Well we have started another round of the good stuff and already the pain is kicking in. Oh how I HATE vincistine. Scotts counts were high again today at 2245, and as I suspected, they are planning on yet another chemo increase if they remain that way over the next few weeks. I believe he is close to the upper limit on how much they are allowed to give. Whilst I understand the need to keep the anc low it is upsetting that he has to be pounded by additional chemo. All these toxic drugs can have lifelong effects and so each increase raises my anxiety.
His platelets took a hammering which ofcourse has spooked the hell out of me. The wonderful Nurse Vikki (again!!) told me to look into her eyes whilst she spelled out - D O N O T W O R R Y!!!! If only it were that easy.
I was SO relieved to recieve his x-ray results - no signs of anything abnormal. This is very, very good and means the steroids have not caused bone density damage. It still may happen but for now, all is well.
So we have another steroid/vincristine bitch of a week ahead and I am thankful. Unfortunately the worst day of pain will fall on Scott's birthday. We'll just have to do our very best to make it perfect. Stick the cancer in a drawer out of site and refuse to mentions it's name. It still seems surreal. My baby has cancer?
Thanks for checking in and have a great weekend.
Oh and a ps for Ben ... thanks for following Scott's progress and no, he hasnt been prescribed anything to help his bones. I do give him tums, yoghurt and as much milk as he will tolerate (which is not a lot) almost every day, for the calcium benefits. I hope that this will be sufficient. I will be mentioning this to the docs though. Thanks for your advice. :)
One more ps for April ... my emails to you are bouncing back and I think that yours to me are being blocked. I may regret doing this on the internet but here is my phone number - . Call or text when you get a chance. Hope Logan is doing good and we'll see you soon. :)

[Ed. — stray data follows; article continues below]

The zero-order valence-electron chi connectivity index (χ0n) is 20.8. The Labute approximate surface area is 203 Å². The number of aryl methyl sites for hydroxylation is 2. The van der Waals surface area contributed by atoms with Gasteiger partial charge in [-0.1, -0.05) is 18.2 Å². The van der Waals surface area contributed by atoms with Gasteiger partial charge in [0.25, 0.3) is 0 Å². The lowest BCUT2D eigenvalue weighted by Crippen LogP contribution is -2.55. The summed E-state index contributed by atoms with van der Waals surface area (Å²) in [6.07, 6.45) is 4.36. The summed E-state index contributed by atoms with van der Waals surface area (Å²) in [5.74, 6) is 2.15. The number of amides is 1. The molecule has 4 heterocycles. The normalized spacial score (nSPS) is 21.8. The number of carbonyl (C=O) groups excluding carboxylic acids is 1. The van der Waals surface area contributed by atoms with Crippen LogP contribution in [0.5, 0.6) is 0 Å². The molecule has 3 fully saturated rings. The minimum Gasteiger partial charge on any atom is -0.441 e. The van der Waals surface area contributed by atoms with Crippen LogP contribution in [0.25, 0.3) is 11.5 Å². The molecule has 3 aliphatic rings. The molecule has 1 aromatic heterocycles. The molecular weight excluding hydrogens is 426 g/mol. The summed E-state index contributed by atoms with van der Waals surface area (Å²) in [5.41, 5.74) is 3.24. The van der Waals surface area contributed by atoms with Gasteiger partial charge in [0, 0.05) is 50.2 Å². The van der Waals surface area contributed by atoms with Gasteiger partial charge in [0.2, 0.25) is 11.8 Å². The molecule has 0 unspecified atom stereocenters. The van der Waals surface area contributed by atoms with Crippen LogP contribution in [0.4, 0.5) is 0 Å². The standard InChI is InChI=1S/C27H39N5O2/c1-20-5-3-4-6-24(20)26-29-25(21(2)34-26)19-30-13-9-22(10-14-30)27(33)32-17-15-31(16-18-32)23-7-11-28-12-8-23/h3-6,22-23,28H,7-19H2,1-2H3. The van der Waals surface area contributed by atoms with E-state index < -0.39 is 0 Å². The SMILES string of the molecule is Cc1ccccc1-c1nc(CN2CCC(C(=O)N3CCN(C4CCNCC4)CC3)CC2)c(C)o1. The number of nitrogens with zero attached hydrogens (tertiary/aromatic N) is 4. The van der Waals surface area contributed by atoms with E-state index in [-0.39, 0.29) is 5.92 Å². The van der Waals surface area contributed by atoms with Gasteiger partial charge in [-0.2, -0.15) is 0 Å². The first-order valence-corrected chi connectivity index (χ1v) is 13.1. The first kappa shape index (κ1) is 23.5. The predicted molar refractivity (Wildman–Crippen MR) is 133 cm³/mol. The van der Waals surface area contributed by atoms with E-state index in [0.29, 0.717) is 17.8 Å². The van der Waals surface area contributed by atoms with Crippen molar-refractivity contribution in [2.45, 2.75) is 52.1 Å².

Last ps I promise ... It was on the BBC today that childhood cancer survivors are more likely to become smokers, I guess that whilst this is sad it is also understandable and no big shock. It is becoming clear to me now how much Scott is starting to become rather blase where medicines are concerned and also how he relies on drugs to keep him stable, drugs such as ativan, paxil (which doesnt seem to work all that well) and tylenol/codeine. This is a worry. Whilst he is incredibly clever and sensible I can absolutely see how he could/survivors may feel a pull towards risky behaviour. Perhaps due to long term depression or stress or maybe because you have an increased sense of being "untouchable" or invincible. Something most young people feel, yet possibly amplified among survivors. You kicked cancer's arse the first time and if need be, could do it again. When you spend 2-3 years being pumped full of toxins and "stuff to make you feel a little better" whats a little cigarette/joint/cocaine between friends??!! Whats the next big thrill??!! Or maybe, what is simply going to keep you stable? Or, what is going to take away the fear of it returning? If anyone has an 'addict' gene it is most definately Scott. I will be like a damn hawk. The doctors already call me 'hover-mother', well they aint seen nothing yet!! Hopefully my training and years as a youth and special needs worker will stand me in good stead. I hope so!! I think I may need ALL the help I can get.